And I love these fantasy novellas so much, I needed to shout them out again, now that they’re available in one super edition! They have been nominated for the Hugo, Nebula, World Fantasy, Locus, and Lambda Literary Awards. There are sibling heirs to an empire raised by monks, flying monsters, battles, scary monsters, and more. Staged in unique settings, the novellas in this collection are wildly imaginative and beautifully realized. The first two reminded me a bit of the land of Monstress, which I also highly recommend. (CW for physical violence and abuse, illness, war, animal death, death of a loved one, and death of a child.)

Backlist bump: The Empress of Salt and Fortune by Nghi Vo

On your mark…get set…add to your TBR!

cover of Unlikely Animals by Annie Hartnett, blue with cartoon foxes and white dogs all over it

Unlikely Animals by Annie Hartnett Ballantine Books, April 12, 2022)

Have you been dying to read a new John Irving novel? Have you been looking for something like Nothing Here to See Here by Kevin Wilson? Then get ready, because this fantastic novel is the perfect book for you!

The main character is Emma, a young woman born in a small New Hampshire town with the ability to heal people with a touch of her hands. However, her parents don’t want her to become a sideshow act, so they forbid her from using it. But they still want her to heal people in other ways, so they encourage her to go to school to become a doctor, even though Emma herself isn’t sure that’s what she wants.

At the start of the novel, Emma gets a call that her father, Clive, is dying from a brain disease. The doctors aren’t sure what it is, but he’s been losing his memory, he hallucinates animals, and he talks to the ghost of a New Hampshire naturalist who died a century earlier. Emma thinks her mother asked her to come home so she can heal Clive with her hands, but it has been so long since she tried to use her gift, she’s not even sure if it will still work. But between looking after Clive, who is getting harder to manage, and Emma’s younger brother, who is home from his most recent rehab stay, her mother could use the help.

But this is just a tiny fraction of the plot of Unlikely Animals. There’s also a storyline about Emma’s missing childhood friend (who the police have written off because of her drug use), a private plot of land used for hunting by millionaires, an expensive fox, a classroom of earnest middle grade students, an amateur theater production, and much more. Plus, the narrators of the novel stole my heart. But they’re not mentioned in the book’s description, so I won’t spoil them for you.

This book is sweet and sad, but also so, so funny. I desperately want to see these characters brought to life on a screen in some capacity. Or even have a sequel, if such a thing could happen. 10/10, would read again!

(CW for mentions of chemical use and abuse, animal death, illness and death of a loved one, violence and bodily harm, mental illness, and infidelity.)

two orange cats, one sitting in a silver bowl in front of a red microwave, the other on the table in front. photo by Liberty Hardy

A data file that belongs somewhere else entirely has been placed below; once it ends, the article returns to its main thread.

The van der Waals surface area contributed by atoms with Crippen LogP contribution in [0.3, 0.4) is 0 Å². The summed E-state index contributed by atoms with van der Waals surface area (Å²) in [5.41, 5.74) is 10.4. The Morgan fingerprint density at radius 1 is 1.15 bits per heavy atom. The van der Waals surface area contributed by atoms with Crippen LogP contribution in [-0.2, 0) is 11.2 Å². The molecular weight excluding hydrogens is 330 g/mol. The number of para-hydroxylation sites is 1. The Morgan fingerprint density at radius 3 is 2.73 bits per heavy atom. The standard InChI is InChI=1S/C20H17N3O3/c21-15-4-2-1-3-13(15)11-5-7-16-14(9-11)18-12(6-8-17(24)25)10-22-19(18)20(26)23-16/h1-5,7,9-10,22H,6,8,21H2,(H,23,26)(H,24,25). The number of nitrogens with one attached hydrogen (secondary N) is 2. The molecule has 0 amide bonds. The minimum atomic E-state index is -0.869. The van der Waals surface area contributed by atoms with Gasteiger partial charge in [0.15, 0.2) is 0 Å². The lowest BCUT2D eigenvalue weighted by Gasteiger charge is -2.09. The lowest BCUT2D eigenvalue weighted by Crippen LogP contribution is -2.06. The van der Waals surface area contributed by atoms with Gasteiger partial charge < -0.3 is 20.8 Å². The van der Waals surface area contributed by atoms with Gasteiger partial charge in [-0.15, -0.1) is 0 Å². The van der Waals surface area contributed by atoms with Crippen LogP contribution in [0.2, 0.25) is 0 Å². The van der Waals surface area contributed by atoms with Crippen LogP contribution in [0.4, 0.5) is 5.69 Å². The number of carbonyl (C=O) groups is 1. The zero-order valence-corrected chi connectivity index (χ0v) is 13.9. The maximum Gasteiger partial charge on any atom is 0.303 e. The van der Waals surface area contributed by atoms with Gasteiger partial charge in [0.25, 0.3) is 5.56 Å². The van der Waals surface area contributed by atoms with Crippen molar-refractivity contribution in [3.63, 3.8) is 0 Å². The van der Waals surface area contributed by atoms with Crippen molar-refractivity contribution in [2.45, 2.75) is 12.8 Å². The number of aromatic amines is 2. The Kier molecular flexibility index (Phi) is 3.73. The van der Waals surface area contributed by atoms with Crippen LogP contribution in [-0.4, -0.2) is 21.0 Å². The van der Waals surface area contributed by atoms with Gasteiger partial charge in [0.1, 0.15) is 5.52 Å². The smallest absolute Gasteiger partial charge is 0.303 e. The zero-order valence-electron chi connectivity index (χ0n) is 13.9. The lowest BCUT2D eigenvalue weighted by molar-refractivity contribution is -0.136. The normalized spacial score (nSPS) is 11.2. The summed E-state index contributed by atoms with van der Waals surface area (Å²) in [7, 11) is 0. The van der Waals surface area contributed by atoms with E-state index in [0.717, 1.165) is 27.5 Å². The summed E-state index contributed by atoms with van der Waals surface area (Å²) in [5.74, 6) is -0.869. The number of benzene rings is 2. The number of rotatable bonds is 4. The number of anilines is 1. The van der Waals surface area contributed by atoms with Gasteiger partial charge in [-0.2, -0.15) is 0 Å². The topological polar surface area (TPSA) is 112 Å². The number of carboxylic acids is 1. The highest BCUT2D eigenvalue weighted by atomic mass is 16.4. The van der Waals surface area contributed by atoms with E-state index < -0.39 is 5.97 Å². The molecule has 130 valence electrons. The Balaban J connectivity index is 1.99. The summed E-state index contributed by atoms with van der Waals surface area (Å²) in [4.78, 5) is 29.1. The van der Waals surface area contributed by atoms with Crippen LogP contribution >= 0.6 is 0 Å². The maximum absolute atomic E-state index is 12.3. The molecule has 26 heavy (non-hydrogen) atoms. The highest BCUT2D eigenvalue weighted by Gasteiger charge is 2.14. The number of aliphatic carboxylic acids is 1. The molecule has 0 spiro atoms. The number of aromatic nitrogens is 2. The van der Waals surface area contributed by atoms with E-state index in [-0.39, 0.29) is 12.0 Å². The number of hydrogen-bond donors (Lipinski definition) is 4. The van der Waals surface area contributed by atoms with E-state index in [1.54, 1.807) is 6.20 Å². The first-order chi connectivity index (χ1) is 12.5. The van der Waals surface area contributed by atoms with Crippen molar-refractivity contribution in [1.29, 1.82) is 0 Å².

This week: I’m currently reading Four Aunties and a Wedding by Jesse Q. Sutanto and I’ve moved on to The Cabinet of Curiosities in the Agent Pendergrast series from Preston and Child. Outside of books, I have been giving my brain a break from television, and the song stuck in my head is I Love It Loud by Kiss. And as promised, here is a cat picture! Farrokh and Zevon, chilling in the kitchen. ❤️


Thank you, as always, for joining me each week as I rave about books! I am wishing the best for all of you in whatever situation you find yourself in now. And yay, books! – XO, Liberty ❤️

Categories
New Books

Hooray, It’s Time for New Books!

Happy Tuesday, star bits! Thank you to all you nice people who have reached out about the updates and changes to New Books. I am very excited about them, too! And speaking of exciting, today’s new releases include the new Colson Whitehead novel Harlem Shuffle (mentioned on the podcast), a new book from Mary Roach (see below), and Gabrielle Union’s new memoir-in-stories You Got Anything Stronger?

And speaking of today’s great books, for this week’s episode of All the Books! Vanessa and I discussed some of the wonderful books that we’ve read, such as Harlem Shuffle, The Corpse Queen, White Smoke, and more.

And now, it’s time for everyone’s favorite gameshow: AHHHHHH MY TBR! Here are today’s contestants:

cover image of Fuzz- When Nature Breaks the Law by Mary Roach showing an iron on patch with a bear, a cougar, and an elephant

Fuzz: When Nature Breaks the Law by Mary Roach

It has been a while since we’ve heard from Mary Roach, but she is back with her wry writing and humorous observations. This time, she investigates the consequences that befall animals and nature that behaves badly. She travels around the world and interviews several experts in human-animal conflict. What happens to the animals who attack? Who polices them? And are animals really the problem, or are humans at fault most of the time? (Spoiler: It’s the humans.) This book is fascinating and I enjoyed reading Roach’s writing as always, but there are two things I do want to mention. 1) The UK title of this book is Animal, Vegetable, Criminal, which is a much more awesome title and 2) a heads-up that although some of the nature mishaps are humorous, there are serious and sometimes fatal consequences for a lot of the creatures in this book, and as someone who is sensitive to animal death, it was hard to read about.